This file part of www.watertownhistory.org website

 

Miscellaneous set

 

Carnation Company Plant

Watertown Daily Times, 10 21 1959

 

The Carnation company plant, located on the West Road, has been sold to Aunt Nellies Foods, Inc., of Clyman, processors of canned peas, beets, carrots and non-carbonated mixed fruit drinks.  Announcement of the transaction was made jointly today by the Watertown Association of Commerce Promotive Corporation and N.J. Lau, head of the Clyman concern.  The facilities, which consist of 34,000 square feet of floor space, will be used to expand the canning operations of Aunt Nellies.  The firm’s research effort, headed by David C. Lau, vice president in charge of production, is constantly focusing attention on new items in this category.

 

Milwaukee Road

Freight Train Derailed

Watertown Daily Times, 10 21 1984

 

Approximately 12 tanker cars of an eastbound Milwaukee Road freight train derailed in the Watertown yards just west of the old depot Thursday afternoon.  A railroad official said the freight had just left the main line to allow the eastbound Amtrak Empire Builder to pass.  Cause of the derailment was not known and no one was injured.  Because the train was on a siding at the time of the derailment, regular service was not affected.

 

Daily Patriot

Watertown Democrat, 08 25 1859

 

PROSPECTUS of the Daily and Weekly Wisconsin Patriot

For the Year 1859

 

The Daily Patriot contains more reading matter than any other daily in the state—is neatly printed on good white paper—will contain a complete synopsis of all Legislative, Conventional and Court proceedings, at the Sea of Government, as well as a complete compendium of the earliest news of the day—miscellaneous, statistics and other interesting matter . . . being the Official Paper of the State, the City and County.  The Patriot is Democratic in politics and will endeavor by a fair and candid spirit towards friend and foe, and a just conciliation of conflicting elements, to be eminently worthy, not only of the patronage of the Democracy of the State, but its citizens generally . . .

 

Carpenter & Hyer, Proprietors

 

Benke Bros

Watertown Daily Times, The Inter-county Newspaper, 05 06 1924

 

The greenhouses of Benke Bros., located in Arcade Avenue, which were destroyed by fire last February, have been replaced and the firm will resume its business by May 10.  While the damage done to the greenhouses was so great that they were a complete loss, the present facilities are such that the firm will be able to again handle business as usual.  The present houses were constructed to take care of the spring and summer trade and no doubt others will be erected as soon as possible.

 

Leo Ruesch’s

“Big Sacrifice Sale”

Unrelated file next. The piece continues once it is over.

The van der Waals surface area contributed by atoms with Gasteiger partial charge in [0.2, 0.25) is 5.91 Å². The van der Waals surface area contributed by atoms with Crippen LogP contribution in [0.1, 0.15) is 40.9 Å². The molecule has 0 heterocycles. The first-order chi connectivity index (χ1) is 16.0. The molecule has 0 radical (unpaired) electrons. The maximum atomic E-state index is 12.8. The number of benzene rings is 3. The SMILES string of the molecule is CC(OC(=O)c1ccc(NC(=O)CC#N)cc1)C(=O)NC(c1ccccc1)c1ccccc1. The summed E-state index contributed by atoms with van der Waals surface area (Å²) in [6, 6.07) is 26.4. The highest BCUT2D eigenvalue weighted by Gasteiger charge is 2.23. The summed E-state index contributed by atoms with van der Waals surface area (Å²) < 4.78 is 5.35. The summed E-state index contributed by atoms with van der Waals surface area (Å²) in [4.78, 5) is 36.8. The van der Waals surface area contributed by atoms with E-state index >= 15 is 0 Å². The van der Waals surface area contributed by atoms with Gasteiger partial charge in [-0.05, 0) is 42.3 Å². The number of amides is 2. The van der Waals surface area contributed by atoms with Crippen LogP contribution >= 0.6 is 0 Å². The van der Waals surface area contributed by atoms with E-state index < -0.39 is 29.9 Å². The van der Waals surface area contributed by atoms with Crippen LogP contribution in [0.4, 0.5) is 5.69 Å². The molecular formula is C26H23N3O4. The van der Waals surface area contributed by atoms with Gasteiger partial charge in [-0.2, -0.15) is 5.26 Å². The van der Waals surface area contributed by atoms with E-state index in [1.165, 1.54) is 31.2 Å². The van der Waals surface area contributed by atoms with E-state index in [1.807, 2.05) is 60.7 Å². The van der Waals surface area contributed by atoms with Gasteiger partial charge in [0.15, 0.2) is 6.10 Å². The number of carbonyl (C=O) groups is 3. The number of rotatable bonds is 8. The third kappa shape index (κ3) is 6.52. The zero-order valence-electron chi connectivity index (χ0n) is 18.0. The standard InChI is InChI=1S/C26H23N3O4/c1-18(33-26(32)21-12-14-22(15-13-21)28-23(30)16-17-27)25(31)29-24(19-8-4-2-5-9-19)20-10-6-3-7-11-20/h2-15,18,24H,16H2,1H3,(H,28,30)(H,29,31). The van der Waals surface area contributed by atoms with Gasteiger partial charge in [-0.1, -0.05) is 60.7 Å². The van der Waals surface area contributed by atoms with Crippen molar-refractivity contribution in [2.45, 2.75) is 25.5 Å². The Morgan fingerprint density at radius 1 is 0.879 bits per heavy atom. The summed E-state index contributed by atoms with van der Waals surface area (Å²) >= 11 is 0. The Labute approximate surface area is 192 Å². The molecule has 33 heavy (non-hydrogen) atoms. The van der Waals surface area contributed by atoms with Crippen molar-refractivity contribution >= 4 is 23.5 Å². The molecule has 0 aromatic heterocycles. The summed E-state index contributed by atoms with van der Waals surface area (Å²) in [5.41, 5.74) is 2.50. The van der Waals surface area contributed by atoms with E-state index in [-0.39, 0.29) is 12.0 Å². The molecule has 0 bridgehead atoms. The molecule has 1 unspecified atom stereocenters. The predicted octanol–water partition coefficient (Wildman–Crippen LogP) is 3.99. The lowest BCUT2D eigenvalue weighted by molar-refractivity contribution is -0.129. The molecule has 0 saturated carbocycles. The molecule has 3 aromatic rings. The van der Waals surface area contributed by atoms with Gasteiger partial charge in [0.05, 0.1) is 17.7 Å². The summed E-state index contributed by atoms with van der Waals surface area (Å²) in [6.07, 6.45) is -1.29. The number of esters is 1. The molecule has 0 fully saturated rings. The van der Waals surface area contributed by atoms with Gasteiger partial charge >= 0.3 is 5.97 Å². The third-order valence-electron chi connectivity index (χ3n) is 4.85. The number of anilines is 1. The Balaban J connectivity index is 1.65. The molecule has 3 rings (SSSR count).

Watertown Gazette, 10 22 1909

Leo Ruesch

The Old Reliable Shoe Merchant

210 West Main Street

Watertown, Wis.

 

Has Placed His Entire Stock

of Shoes in the Hands of the

Western Salvage Co. of Chicago

with Instructions to Sell the

Entire Stock at an Average of 38

cents on the Dollar.

 

“Big Sale” Begins Saturday,

October 23rd, at 9 a.m.

 

No doubt every reader of this paper will be surprised as well as pleased to learn that Leo Ruesch at 210 West Main Street, Watertown, Wis., has placed his entire stock of reliable shoes for men, ladies, boys, misses and children in the hands of the Western Salvage Co. of Chicago, Ill., with instructions to close out his $20,000 stock at about 38 cents on the dollar.  Sale begins Saturday, October 23rd at 9 a.m. for 10 days only.

 

You will find in this reputable house not a lot of unseasonable stock of shoes but the cleverest production of America’s best skilled and master workmen.  Shoes that contain all the elegance of style.  The entire stock must be reduced and the clearance must be hurried and decisive.  The most remarkable values in shoes await you at the Western Salvage Co. sale of Leo Ruesch’s stock, which begins October 23rd at 9 o’clock, a.m.

 

Ruesch is and has been the leading shoe merchant of Watertown, Wis., Jefferson Co., for fifty years, which is a guarantee itself that you will get the best merchandise and who will do just as he agrees.  Any purchase made and not satisfactory will be cheerfully exchanged during this sale.

 

We assure each and every purchaser absolute satisfaction.  We guarantee every piece of merchandise, every price, every statement we make.  We exchange any purchase unsatisfactory to you in any way.  We let you be the judge as to that.  We do not give ourselves any chance at all—we know the values we are giving and are not afraid to back up these sale prices with a liberal guarantee.

 

Store open every night during this big sale.

 

Look for blue signs over the door.  Railroad fair paid to purchasers of $15 or over.

_______    More on Leo Ruesch  _______ 

Leo Ruesch

Watertown Gazette, 10 29 1909

Tremendous Crowds

 

Hundreds of People Turned

Away on Last Saturday at

Leo Ruesch’s

“Big Sacrifice Sale”

 

The Talk of Watertown and Surrounding Country

 

The “Big Sale” Will Continue for a Few Days Longer